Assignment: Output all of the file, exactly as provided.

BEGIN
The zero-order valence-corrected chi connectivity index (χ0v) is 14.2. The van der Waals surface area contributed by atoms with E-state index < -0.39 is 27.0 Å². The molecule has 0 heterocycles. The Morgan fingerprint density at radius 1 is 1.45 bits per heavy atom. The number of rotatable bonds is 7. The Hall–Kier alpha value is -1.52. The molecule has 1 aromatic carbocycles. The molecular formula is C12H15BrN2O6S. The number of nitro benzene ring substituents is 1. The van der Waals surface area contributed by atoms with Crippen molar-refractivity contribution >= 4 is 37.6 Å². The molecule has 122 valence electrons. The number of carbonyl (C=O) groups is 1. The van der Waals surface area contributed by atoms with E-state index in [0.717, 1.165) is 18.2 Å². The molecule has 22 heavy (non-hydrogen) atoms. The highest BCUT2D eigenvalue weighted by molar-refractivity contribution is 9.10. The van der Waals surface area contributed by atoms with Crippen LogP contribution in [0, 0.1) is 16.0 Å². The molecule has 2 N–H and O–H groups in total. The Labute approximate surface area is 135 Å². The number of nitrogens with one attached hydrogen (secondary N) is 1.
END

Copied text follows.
The zero-order valence-corrected chi connectivity index (χ0v) is 14.2. The van der Waals surface area contributed by atoms with E-state index < -0.39 is 27.0 Å². The molecule has 0 heterocycles. The Morgan fingerprint density at radius 1 is 1.45 bits per heavy atom. The number of rotatable bonds is 7. The Hall–Kier alpha value is -1.52. The molecule has 1 aromatic carbocycles. The molecular formula is C12H15BrN2O6S. The number of nitro benzene ring substituents is 1. The van der Waals surface area contributed by atoms with Crippen molar-refractivity contribution >= 4 is 37.6 Å². The molecule has 122 valence electrons. The number of carbonyl (C=O) groups is 1. The van der Waals surface area contributed by atoms with E-state index in [0.717, 1.165) is 18.2 Å². The molecule has 22 heavy (non-hydrogen) atoms. The highest BCUT2D eigenvalue weighted by molar-refractivity contribution is 9.10. The van der Waals surface area contributed by atoms with Crippen LogP contribution in [0, 0.1) is 16.0 Å². The molecule has 2 N–H and O–H groups in total. The Labute approximate surface area is 135 Å². The number of nitrogens with one attached hydrogen (secondary N) is 1.